Cyberwarfare / Nation-State Attacks , Fraud Management & Cybercrime , Geo Focus: Asia

US, Korea and Japan Team Up to Fight DPRK Cyberattacks

North Koreans Stole $2.3 Billion in Crypto Assets to Fund WMD Program
US, Korea and Japan Team Up to Fight DPRK Cyberattacks
Anne Neuberger, U.S. deputy national security adviser, with Japanese and Korean government officials in Washington, D.C. (Source: Office of the President of the Republic of Korea)

The U.S., South Korea and Japan will put establish a high-level cyber consultative body to strengthen their joint cyber capabilities to deter North Korea from using cyber activities to fund its weapons development program.

See Also: Webinar | Everything You Can Do to Fight Social Engineering and Phishing

Anne Neuberger, U.S. deputy national security adviser, consulted with key security leaders from Japan and South Korea in Washington, D.C., on Oct. 31 to finalize details of the trilateral body that will convene once every three months.

"The main purpose is to strengthen the three countries' practical joint response capabilities to global cyber threats," South Korea's National Security Office announced on Monday. The three nations will jointly prepare "measures to block cyber activities that are abused as a major source of funds for North Korea's weapons development, such as nuclear weapons and WMD," it said.

The U.S., South Korea and Japan first announced their joint decision to set up a high-level cyber consultative body to counter North Korean cyber activities in a summit held at Camp David in August.

"We announce the establishment of a new trilateral working group to drive our cooperation, including with the international community, to combat DPRK cyber threats and block its cyber-enabled sanctions evasion," the White House said. "Japan, the ROK and the United States remain committed to reestablishing dialog with the DPRK with no preconditions."

South Korea in February sanctioned several North Korean organizations and individuals for conducting illegal cyber activities to finance the totalitarian regime's nuclear and missile development programs. Seoul said such North Korean entities stole virtual currency, conducted ransomware attacks and obtained IT work at front companies using fake documents to raise funds (see: South Korea Sanctions Pyongyang Hackers).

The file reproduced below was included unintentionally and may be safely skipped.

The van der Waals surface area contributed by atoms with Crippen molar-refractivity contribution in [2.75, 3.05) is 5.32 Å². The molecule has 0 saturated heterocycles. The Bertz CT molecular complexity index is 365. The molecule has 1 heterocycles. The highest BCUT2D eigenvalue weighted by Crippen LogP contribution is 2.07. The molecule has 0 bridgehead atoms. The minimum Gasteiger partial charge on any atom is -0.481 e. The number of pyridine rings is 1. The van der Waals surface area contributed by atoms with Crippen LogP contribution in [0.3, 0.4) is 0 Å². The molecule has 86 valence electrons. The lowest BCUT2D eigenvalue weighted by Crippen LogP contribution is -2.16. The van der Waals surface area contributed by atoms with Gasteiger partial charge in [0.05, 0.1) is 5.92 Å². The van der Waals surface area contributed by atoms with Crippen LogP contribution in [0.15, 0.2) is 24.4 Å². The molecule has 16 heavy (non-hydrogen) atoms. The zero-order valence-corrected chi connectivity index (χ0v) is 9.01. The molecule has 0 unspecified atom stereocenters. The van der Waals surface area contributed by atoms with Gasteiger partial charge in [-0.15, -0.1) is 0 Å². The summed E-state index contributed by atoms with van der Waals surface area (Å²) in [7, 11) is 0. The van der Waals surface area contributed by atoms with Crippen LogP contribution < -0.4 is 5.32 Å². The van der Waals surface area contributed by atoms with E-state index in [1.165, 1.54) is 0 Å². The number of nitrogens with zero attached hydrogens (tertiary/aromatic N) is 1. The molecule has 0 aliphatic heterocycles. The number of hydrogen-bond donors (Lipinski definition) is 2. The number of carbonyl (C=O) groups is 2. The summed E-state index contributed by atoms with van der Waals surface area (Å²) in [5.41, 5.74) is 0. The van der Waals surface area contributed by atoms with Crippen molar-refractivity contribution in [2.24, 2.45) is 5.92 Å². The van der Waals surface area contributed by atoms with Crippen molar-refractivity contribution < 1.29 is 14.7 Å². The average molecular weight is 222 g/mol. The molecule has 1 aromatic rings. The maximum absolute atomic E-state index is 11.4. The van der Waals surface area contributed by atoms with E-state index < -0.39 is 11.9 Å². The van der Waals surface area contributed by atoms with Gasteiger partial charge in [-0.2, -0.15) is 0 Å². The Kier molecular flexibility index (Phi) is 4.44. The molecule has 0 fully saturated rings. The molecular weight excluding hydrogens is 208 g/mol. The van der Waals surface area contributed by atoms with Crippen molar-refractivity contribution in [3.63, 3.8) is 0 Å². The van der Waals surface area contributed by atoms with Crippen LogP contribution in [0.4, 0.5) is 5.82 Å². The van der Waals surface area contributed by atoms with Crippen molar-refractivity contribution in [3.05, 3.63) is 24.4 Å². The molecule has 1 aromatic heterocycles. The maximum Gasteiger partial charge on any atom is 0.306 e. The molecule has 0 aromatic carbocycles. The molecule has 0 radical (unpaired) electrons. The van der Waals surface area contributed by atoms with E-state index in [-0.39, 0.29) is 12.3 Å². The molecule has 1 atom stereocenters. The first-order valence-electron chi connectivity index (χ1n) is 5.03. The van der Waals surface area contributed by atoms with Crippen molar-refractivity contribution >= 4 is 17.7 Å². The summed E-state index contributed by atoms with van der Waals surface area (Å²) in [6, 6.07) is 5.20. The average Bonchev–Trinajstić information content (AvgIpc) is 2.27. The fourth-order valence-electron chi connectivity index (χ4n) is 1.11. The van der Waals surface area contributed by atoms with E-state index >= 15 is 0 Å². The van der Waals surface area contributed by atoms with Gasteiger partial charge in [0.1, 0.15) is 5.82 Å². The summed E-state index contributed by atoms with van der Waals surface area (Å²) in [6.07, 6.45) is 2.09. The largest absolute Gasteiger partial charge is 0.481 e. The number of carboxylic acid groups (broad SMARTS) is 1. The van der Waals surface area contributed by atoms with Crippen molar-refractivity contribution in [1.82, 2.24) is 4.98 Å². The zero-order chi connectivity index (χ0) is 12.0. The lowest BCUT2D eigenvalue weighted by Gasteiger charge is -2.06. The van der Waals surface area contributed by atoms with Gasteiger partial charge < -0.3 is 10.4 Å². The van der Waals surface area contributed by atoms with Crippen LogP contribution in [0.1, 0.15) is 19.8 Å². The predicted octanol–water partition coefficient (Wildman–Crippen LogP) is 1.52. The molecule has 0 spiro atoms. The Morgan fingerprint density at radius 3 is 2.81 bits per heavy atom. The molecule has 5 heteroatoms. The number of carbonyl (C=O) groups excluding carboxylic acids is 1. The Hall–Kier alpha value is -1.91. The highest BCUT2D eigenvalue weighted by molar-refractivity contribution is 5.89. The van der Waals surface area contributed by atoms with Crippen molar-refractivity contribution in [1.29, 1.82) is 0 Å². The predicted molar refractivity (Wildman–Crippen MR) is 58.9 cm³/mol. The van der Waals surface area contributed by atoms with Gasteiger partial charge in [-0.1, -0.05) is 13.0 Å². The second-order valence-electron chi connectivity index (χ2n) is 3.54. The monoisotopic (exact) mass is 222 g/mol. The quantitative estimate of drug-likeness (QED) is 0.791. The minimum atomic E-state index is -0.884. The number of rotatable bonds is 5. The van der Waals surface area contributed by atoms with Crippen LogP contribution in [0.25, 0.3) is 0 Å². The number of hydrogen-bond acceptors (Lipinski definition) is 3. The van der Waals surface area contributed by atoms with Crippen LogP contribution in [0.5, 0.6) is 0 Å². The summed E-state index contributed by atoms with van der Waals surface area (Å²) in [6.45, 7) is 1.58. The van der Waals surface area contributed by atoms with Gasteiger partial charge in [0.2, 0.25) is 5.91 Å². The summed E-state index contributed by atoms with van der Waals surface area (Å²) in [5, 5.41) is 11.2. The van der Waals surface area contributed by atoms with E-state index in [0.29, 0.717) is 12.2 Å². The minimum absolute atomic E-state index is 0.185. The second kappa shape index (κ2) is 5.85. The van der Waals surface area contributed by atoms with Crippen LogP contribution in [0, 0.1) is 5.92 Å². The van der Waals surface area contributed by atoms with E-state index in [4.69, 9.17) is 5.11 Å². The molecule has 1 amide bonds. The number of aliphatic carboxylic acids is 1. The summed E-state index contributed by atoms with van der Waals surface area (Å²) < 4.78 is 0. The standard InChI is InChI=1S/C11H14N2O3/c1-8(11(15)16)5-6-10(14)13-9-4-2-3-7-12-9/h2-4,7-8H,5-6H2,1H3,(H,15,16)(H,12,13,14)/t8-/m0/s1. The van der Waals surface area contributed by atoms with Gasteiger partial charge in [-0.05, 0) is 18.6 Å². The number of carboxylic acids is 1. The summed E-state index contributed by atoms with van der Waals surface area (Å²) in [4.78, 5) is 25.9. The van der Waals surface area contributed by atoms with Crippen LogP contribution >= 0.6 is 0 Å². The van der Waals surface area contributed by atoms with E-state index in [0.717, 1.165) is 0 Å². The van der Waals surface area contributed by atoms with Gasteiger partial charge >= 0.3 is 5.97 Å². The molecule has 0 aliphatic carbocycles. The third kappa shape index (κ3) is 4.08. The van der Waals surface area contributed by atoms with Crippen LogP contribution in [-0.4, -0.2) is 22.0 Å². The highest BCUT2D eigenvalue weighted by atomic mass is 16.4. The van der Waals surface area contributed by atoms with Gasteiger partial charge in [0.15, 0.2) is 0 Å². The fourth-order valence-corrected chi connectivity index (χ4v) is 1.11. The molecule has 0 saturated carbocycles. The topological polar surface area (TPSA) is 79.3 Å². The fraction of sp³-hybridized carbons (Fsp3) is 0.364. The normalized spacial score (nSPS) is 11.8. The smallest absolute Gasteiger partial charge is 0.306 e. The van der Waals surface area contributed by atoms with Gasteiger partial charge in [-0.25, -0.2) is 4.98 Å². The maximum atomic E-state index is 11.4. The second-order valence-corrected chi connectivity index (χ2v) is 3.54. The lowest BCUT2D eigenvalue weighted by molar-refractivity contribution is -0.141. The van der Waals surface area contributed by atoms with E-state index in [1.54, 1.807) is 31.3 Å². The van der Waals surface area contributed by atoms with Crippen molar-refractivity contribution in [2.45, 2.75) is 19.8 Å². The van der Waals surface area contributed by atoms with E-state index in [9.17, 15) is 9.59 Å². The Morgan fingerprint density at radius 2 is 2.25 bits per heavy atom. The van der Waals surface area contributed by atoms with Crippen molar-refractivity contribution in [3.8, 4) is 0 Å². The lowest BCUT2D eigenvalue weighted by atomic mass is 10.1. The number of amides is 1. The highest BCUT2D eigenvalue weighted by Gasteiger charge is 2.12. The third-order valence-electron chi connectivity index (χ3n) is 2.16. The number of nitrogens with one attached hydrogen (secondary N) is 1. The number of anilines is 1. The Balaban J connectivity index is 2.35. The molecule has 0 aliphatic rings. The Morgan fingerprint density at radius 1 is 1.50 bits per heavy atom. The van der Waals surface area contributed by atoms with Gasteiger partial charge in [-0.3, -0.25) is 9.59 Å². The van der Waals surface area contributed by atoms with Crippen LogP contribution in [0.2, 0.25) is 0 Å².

U.S. and South Korean agencies in October highlighted yet again how North Korea had used thousands of IT workers to win hundreds of millions of dollars' worth of IT contract work from overseas companies and then used the money to fund its weapons development program (see: North Korea Taps IT Contract Workers to Fund Weapons Program).

According to blockchain analysis firm Elliptic, state-sponsored North Korean actors stole approximately $2.3 billion in crypto assets between May 2017 and May 2023. About 30% of that money came from Japan.

The National Security Office said one of its key officials met with Australian National Cyber Security Coordinator Darren Goldie on Oct. 30, and the two countries have agreed to set up a working group to identify common threats and coordinate their responses.

"In order to make this concrete, it was decided to quickly form a working group between Korea and Australia to discuss cooperation measures, including the scope and targets of cooperation, composition of the working group, and schedule," the agency said.

About the Author

Jayant Chakravarti

Jayant Chakravarti

Senior Editor, APAC

Chakravarti covers cybersecurity developments in the Asia-Pacific region. He has been writing about technology since 2014, including for Ziff Davis.

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